SAN DIEGO (December 9, 2010) A La Jolla Institute team, led by leading type 1 diabetes researcher Matthias von Herrath, M.D., has demonstrated the effectiveness of a recently developed computer model in predicting key information about nasal insulin treatment regimens in type 1 (juvenile) diabetes. Development of the software, the Type 1 Diabetes PhysioLab Platform, was funded through the peer-reviewed grant program of the American Diabetes Association.
The findings, which also showed the platform's ability to predict critical type 1 diabetes molecular "biomarkers," were published in the December issue of the scientific journal Diabetes, and further validate the importance of the new model as a valuable research tool in type 1 diabetes. The software is designed to enable researchers to rapidly streamline laboratory research through the evaluation of alternative scenarios for therapeutic strategies that show the most promise for working in humans.
"Since laboratory studies can cost hundreds of thousands of dollars, and early stage human clinical trials can cost $10 million dollars or more, predicting the right conditions to try is important," said Dr. von Herrath, director of the Type 1 Diabetes Research Center at the La Jolla Institute for Allergy & Immunology, where the studies were conducted.
"We've found that using this in silico (computer analysis) prediction platform can quicken the pace and effectiveness of type 1 diabetes research," he continued. "By allowing us to pre-test our theories in computer models, we can ensure that the more time-intensive and costly process of laboratory testing is focused on the most promising therapeutic strategies, with the greatest chance of success."
The platform, developed by Entelos Inc., a life sciences company specializing in predictive technologies, has previously been shown to successfully predict various data from published type 1 diabetes experiments. Dr. von Herrath's team used a different approach to test the model, asking it to predict the outcome of a hypothetical experiment on nasal insulin dosing frequency in animal models that had not yet been performed. The prediction was then tested in the laboratory, where its results were confirmed.
In addition, he said, the model was able to accurately identify the particular time frame at which key type 1 diabetes "biomarkers" kicked in. Biomarkers are specific cell types or proteins that tell researchers at what point a therapeutic option is working or when it is time to start treatment. In the case of the La Jolla Institute study, the model successfully predicted the onset of biomarkers indicating beta cell protection in the NOD mouse.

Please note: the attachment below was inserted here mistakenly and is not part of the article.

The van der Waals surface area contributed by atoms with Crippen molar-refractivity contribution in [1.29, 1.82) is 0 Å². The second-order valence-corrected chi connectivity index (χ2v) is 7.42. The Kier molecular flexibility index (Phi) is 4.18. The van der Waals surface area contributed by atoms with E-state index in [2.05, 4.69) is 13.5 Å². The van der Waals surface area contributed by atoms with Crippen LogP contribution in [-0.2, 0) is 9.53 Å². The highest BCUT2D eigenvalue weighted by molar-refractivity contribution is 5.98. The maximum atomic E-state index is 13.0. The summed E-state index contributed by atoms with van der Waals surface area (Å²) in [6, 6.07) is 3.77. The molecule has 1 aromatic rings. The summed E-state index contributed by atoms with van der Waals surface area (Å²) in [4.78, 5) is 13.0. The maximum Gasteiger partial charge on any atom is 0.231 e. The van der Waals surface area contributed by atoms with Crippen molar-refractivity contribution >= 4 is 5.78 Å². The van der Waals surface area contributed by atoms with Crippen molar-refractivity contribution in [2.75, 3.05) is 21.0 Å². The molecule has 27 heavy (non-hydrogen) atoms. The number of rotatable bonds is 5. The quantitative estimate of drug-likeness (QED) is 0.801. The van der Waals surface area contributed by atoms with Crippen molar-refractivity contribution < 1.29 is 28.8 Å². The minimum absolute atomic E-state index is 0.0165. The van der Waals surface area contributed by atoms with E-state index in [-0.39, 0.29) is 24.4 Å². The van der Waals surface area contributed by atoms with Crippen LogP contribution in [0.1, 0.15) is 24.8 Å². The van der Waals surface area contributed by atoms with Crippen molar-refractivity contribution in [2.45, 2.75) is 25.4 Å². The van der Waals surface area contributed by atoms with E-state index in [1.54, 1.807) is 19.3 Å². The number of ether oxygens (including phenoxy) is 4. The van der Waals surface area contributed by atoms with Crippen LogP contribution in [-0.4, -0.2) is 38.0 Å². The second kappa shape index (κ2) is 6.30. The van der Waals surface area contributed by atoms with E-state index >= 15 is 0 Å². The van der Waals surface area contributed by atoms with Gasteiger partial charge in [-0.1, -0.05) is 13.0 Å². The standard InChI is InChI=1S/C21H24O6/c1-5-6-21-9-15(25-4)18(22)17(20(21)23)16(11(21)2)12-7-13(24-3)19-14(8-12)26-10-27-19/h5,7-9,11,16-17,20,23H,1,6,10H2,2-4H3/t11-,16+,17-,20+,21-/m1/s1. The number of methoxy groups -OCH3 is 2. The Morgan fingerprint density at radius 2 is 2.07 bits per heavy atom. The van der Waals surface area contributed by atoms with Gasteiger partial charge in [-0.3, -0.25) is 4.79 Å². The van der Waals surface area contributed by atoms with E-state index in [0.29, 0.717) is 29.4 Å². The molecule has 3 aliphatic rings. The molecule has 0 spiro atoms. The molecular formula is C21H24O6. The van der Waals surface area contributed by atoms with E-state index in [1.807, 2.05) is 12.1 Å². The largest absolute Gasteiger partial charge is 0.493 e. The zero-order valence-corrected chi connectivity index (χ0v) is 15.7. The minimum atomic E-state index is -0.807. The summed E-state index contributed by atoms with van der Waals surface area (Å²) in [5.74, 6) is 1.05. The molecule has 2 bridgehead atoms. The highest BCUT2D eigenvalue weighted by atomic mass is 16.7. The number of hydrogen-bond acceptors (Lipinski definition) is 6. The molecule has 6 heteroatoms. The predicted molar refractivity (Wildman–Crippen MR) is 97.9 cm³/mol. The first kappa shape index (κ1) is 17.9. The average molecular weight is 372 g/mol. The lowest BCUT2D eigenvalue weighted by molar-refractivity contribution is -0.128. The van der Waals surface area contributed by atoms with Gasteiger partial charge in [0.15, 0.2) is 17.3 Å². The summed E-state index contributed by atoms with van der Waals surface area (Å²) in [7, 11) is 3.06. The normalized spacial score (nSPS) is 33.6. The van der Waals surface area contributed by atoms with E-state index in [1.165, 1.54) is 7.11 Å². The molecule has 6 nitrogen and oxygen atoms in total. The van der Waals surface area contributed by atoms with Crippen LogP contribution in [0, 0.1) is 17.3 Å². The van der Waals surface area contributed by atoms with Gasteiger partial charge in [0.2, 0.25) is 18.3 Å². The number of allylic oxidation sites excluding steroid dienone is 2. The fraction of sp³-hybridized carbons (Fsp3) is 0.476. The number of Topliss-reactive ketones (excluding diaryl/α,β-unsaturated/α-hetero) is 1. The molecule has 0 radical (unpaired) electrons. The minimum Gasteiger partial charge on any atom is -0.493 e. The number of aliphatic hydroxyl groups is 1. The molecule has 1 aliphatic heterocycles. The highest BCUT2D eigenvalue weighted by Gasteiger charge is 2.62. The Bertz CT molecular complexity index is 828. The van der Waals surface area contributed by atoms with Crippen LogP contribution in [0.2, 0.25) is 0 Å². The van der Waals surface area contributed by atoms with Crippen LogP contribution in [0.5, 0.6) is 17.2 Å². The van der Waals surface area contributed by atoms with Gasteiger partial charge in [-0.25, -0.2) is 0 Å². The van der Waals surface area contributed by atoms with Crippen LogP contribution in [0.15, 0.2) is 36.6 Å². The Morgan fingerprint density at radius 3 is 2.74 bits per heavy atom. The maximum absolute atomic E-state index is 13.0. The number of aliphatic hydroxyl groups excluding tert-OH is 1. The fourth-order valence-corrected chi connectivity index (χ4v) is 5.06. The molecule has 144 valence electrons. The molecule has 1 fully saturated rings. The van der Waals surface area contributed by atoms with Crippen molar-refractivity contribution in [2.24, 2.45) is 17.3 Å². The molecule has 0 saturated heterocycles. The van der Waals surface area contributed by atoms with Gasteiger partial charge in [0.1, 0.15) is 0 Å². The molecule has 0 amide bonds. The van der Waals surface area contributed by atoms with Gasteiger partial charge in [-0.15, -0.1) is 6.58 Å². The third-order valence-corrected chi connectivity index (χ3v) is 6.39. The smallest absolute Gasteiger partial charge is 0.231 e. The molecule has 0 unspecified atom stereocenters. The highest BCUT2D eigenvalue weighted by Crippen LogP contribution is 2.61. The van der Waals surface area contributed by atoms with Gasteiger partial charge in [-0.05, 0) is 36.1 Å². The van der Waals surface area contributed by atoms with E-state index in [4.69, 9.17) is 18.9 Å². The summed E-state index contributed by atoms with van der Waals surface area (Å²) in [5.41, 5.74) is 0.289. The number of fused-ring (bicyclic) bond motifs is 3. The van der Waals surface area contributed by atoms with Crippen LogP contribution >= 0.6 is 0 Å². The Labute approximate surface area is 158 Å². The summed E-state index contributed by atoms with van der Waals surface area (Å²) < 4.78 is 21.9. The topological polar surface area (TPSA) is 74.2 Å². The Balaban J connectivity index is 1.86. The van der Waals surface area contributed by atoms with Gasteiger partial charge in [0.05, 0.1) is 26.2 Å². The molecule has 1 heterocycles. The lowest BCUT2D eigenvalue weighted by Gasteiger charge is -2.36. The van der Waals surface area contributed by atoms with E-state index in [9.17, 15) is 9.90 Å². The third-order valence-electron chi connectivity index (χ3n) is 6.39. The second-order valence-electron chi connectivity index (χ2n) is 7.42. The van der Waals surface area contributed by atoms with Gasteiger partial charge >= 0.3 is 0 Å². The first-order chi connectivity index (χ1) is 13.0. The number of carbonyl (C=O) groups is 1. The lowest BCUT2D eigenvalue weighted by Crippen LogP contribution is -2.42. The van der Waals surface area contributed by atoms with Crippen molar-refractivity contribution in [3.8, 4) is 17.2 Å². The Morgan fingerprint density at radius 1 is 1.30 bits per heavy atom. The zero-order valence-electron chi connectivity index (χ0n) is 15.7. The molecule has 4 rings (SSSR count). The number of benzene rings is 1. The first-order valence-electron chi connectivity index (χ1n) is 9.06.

"The model accurately predicted that implementing a low frequency nasal insulin dosing regimen in animal models was more beneficial in controlling type 1 diabetes than a high frequency regimen," said Dr. von Herrath, noting that the software's prediction of the biomarkers was key in this process. "These results confirmed our hypotheses on the benefits of low-frequency nasal insulin dosing. But even more importantly, the advantage of applying computer modeling in optimizing the therapeutic efficacy of nasal insulin immunotherapy was confirmed."
The results were reported in the paper "Virtual Optimization of Nasal Insulin Therapy Predicts Immunization Frequency To Be Crucial for Diabetes Protection." Dr. von Herrath was senior author on the paper and La Jolla Institute scientist Georgia Fousteri, Ph.D., and Jason Chan, Ph.D., from Entelos' R&D group, were first co-authors.
The Type 1 Diabetes PhysioLab Platform is a large-scale mathematical model of disease pathogenesis based on non-obese diabetic (NOD) mice. The platform was developed with input from an independent scientific team of leading type 1 diabetes experts. The research support group of the American Diabetes Association funded the work of the software's development to provide a new scientific tool for enhancing the speed and effectiveness of type 1 diabetes research.
More than 400,000 children worldwide suffer from type 1 diabetes, a chronic disease that can lead to severe complications, such as blindness, cardiovascular disease, renal disease, coma or even death.
The platform, developed over two years, simulates autoimmune processes and subsequent destruction of pancreatic beta cells from birth through frank diabetes onset (hyperglycemia). The destruction of insulin-producing beta cells in the pancreas is the underlying cause of type 1 diabetes.
Specifically, Dr. von Herrath's team employed the model to investigate the possible mechanisms underlying the effectiveness of nasal insulin therapy, using the B: 9-23 peptide. "The experimental aim was to evaluate the impact of dose, frequency of administration and age at treatment on key molecular mechanisms and optimal therapeutic outcome," he said.
Using parameters input by the scientific team, the model accurately predicted that less frequent doses of nasal insulin, started at an early disease stage, would protect more effectively against beta cell destruction than higher frequency doses in NOD mice.
Dr. von Herrath added that the positive results add credence to the idea of creating computer models for analyzing therapeutic interventions in human disease. "These results support the development and application of humanized platforms for the design of clinical trials," he said.
|Contact: Bonnie Ward|
La Jolla Institute for Allergy and Immunology